What is Brexit?
British, Irish, and Commonwealth citizens will vote next month on the question “Should the United Kingdom remain a member of the European Union or leave the European Union?” Brexit is merely the shorthand abbreviation for “British exit,” which refers to the UK leaving the European Union.
What is the European Union?
After two World Wars devastated the continent, Europe realized that increasing ties between nations through trade might increase stability and lead to peace.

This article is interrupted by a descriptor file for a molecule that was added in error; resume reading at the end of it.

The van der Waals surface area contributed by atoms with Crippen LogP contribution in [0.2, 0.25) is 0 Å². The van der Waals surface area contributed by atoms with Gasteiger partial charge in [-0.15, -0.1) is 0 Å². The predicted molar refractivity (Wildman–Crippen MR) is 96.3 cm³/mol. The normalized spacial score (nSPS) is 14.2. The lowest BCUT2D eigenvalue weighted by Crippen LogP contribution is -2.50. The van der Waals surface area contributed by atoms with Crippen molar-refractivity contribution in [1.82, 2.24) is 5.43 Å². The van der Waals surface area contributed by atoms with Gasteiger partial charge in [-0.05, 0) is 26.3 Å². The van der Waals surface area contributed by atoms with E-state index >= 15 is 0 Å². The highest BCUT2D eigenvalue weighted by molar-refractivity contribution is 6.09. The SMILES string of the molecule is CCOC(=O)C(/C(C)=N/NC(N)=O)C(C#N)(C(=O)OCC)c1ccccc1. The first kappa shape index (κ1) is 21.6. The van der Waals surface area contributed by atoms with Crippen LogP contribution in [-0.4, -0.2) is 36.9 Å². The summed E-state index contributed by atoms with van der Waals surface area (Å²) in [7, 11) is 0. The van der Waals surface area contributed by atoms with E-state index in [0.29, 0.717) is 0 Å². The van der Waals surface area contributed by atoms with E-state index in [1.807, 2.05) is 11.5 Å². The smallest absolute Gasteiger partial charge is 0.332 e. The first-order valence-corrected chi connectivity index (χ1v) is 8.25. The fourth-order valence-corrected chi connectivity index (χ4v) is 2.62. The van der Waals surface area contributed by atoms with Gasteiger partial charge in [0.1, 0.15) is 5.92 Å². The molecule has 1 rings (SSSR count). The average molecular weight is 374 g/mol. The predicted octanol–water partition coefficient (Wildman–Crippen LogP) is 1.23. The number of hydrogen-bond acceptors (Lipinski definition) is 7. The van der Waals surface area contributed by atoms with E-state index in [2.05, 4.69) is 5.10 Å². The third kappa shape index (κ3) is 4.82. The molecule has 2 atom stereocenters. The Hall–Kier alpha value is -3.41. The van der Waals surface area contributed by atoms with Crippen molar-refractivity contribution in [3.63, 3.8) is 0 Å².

In 1958, this led to the creation of the European Economic Community (EEC), an arrangement that increased economic cooperation between six countries: Belgium, Germany, France, Italy, Luxembourg and the Netherlands.
Over the next few decades, more countries joined (there are now 28 member state) and it morphed into a federalist-style economic-political union. The UK joined in 1973, and in 1993, the name was changed to the European Union.
The EU institutions are: the European Council, the Council of the European Union, the European Parliament, the European Commission, the Court of Justice of the European Union, the European Central Bank, and the European Court of Auditors.
Why is there a push for the UK to leave?